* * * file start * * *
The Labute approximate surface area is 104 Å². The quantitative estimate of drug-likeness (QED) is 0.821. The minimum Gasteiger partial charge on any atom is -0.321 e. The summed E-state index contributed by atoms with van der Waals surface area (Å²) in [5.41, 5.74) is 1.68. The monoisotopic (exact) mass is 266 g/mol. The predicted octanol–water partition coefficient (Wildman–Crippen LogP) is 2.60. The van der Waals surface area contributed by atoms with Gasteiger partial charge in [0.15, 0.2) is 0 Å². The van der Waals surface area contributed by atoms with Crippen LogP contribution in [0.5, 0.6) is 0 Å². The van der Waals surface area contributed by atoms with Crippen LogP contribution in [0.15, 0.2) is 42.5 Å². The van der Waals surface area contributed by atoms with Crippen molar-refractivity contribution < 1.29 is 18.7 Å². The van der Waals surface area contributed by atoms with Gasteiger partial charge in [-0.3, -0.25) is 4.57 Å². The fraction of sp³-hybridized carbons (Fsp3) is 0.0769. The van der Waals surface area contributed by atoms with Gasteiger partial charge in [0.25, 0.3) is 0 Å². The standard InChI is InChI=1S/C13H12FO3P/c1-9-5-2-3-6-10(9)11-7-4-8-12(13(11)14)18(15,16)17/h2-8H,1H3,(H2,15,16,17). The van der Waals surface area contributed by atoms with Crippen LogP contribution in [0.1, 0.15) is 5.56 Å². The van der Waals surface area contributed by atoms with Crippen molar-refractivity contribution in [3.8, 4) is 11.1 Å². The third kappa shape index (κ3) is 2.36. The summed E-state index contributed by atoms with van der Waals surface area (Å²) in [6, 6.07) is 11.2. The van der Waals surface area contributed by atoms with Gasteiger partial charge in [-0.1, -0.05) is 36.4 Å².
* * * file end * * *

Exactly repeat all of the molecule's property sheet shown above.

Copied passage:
The Labute approximate surface area is 104 Å². The quantitative estimate of drug-likeness (QED) is 0.821. The minimum Gasteiger partial charge on any atom is -0.321 e. The summed E-state index contributed by atoms with van der Waals surface area (Å²) in [5.41, 5.74) is 1.68. The monoisotopic (exact) mass is 266 g/mol. The predicted octanol–water partition coefficient (Wildman–Crippen LogP) is 2.60. The van der Waals surface area contributed by atoms with Gasteiger partial charge in [0.15, 0.2) is 0 Å². The van der Waals surface area contributed by atoms with Crippen LogP contribution in [0.5, 0.6) is 0 Å². The van der Waals surface area contributed by atoms with Crippen LogP contribution in [0.15, 0.2) is 42.5 Å². The van der Waals surface area contributed by atoms with Crippen molar-refractivity contribution < 1.29 is 18.7 Å². The van der Waals surface area contributed by atoms with Gasteiger partial charge in [-0.3, -0.25) is 4.57 Å². The fraction of sp³-hybridized carbons (Fsp3) is 0.0769. The van der Waals surface area contributed by atoms with Gasteiger partial charge in [0.25, 0.3) is 0 Å². The standard InChI is InChI=1S/C13H12FO3P/c1-9-5-2-3-6-10(9)11-7-4-8-12(13(11)14)18(15,16)17/h2-8H,1H3,(H2,15,16,17). The van der Waals surface area contributed by atoms with Crippen LogP contribution in [0.1, 0.15) is 5.56 Å². The van der Waals surface area contributed by atoms with Crippen molar-refractivity contribution in [3.8, 4) is 11.1 Å². The third kappa shape index (κ3) is 2.36. The summed E-state index contributed by atoms with van der Waals surface area (Å²) in [6, 6.07) is 11.2. The van der Waals surface area contributed by atoms with Gasteiger partial charge in [-0.1, -0.05) is 36.4 Å².